More information on symptoms:

[Common first symptoms of multiple sclerosis:]

  • vague feelings of weakness, clumsiness, or exhaustion
  • blurry vision
  • one or more areas of skin that feel numb or tingly.
Other possible symptoms include:
  • double vision
  • weakness in your arms or legs
  • muscle stiffness
  • dizziness
  • loss of bladder control
  • depression
  • memory loss.
Usually the symptoms come and go unpredictably. The times when you are having symptoms are called episodes. The episodes may last a few days or weeks at a time. The times between episodes, when you are not having symptoms, are called remissions. Many people with MS are able to function quite normally between episodes.
How does multiple sclerosis get started or worsen?
Possible Symptom Triggers
  • Infections. Viral infections have long been known to worsen MS symptoms. An important 2006 study indicated that bacterial infections can also trigger MS relapses. In the study, relapses appeared within 2 weeks of a viral or bacterial infection.
  • Heat. Heat, whether generated by ambient temperature, infection, or physical activity, worsens MS symptoms in about 60% of patients.
  • Stress. There is a strong correlation between severe stress and exacerbation of MS symptoms. Stress is not a cause of MS, however.
  • Trauma. Some experts believe that injury (trauma) to the head, neck, or upper back may trigger new or recurrent symptoms by disrupting the blood-brain barrier and allowing immunological attacks on the brain. This is a highly controversial theory, however, with very little supporting evidence.
Short circuits in the wires:
Nerve cells talk to each other using electrical and chemical signals. These signals must be sent very fast. In order for this to occur, cells must be connected by "wires." These wires are like long threads that extend from the nerve cell body. These threads are called axons. Some axons are short and travel from one part of the brain to another. Others are very long, and travel from the brain to the spinal cord. Some nerve cells are several meters long.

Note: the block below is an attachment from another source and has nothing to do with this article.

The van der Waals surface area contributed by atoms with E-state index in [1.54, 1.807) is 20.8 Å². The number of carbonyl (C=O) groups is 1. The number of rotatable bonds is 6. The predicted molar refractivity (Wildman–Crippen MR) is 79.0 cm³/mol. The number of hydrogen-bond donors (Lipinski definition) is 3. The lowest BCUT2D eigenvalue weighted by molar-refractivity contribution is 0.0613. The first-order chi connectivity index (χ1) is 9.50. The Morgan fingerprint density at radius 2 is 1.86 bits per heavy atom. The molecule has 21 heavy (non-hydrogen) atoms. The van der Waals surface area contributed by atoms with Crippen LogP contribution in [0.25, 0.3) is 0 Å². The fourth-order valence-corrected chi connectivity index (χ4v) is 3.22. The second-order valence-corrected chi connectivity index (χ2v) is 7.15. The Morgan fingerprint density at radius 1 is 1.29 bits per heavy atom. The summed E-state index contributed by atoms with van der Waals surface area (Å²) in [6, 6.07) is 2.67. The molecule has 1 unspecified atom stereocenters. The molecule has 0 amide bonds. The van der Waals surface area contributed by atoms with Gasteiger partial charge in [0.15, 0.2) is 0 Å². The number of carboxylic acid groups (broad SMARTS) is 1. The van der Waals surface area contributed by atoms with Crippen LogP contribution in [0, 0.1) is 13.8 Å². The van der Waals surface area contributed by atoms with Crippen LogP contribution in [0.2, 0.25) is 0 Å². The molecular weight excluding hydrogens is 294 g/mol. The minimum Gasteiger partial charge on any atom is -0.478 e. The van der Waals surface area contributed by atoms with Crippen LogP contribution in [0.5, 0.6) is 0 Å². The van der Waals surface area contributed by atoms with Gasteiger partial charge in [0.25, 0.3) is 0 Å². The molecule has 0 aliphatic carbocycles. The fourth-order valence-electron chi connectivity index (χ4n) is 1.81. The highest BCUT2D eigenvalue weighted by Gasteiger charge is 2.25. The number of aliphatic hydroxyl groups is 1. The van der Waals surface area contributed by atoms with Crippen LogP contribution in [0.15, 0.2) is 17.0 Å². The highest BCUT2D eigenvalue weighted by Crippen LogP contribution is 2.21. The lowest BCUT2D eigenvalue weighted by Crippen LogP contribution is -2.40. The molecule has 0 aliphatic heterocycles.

Electrical signals travel much faster through wires that are coated or insulated. This prevents them from short-circuiting. Axons are coated with a substance called myelin which allows for fast movement of signals from one area of the brain to another, or from one part of the body to another. Like gray matter, axons are also grouped together. Because myelin appears white to the naked eye, parts of the brain or spinal cord that are made up of axons are called white matter.

Please don't let the name Multiple Sclerosis stop you from feeling this personally. Perhaps use the name, Many Scars. The many scars around the protective coating for the "wires" that transmit the signals to and from the brain and spinal cord and the rest of the body. 

Long term, we hope to find a way to stop the many scars from occurring.

Medium term, we hope to learn treatments that avoid more scars from building up over time.

Today, we hope to help those who have the many scars around their nerves live another day with less pain and more hope.

Let's help. Help me help those who help people with multiple sclerosis. Please.

How? You can send $1, $10, $100, $1000 or any amount (make checks to National MS Society) and please ask your employer if they'll match. Please multiply my effort by asking others in your life to help, and to ask others.

National MS Society
Donation - Roadskater.net team [or anyone's name or any team]
2211 West Meadowview Road, Suite 30
Greensboro , NC 27407
phone: 336-299-4136
fax: 336-855-3039

You can donate $1, $10, $100, $1000 or any amount directly via credit card to the MS Society via the Roadskater.net team, a team member, or me: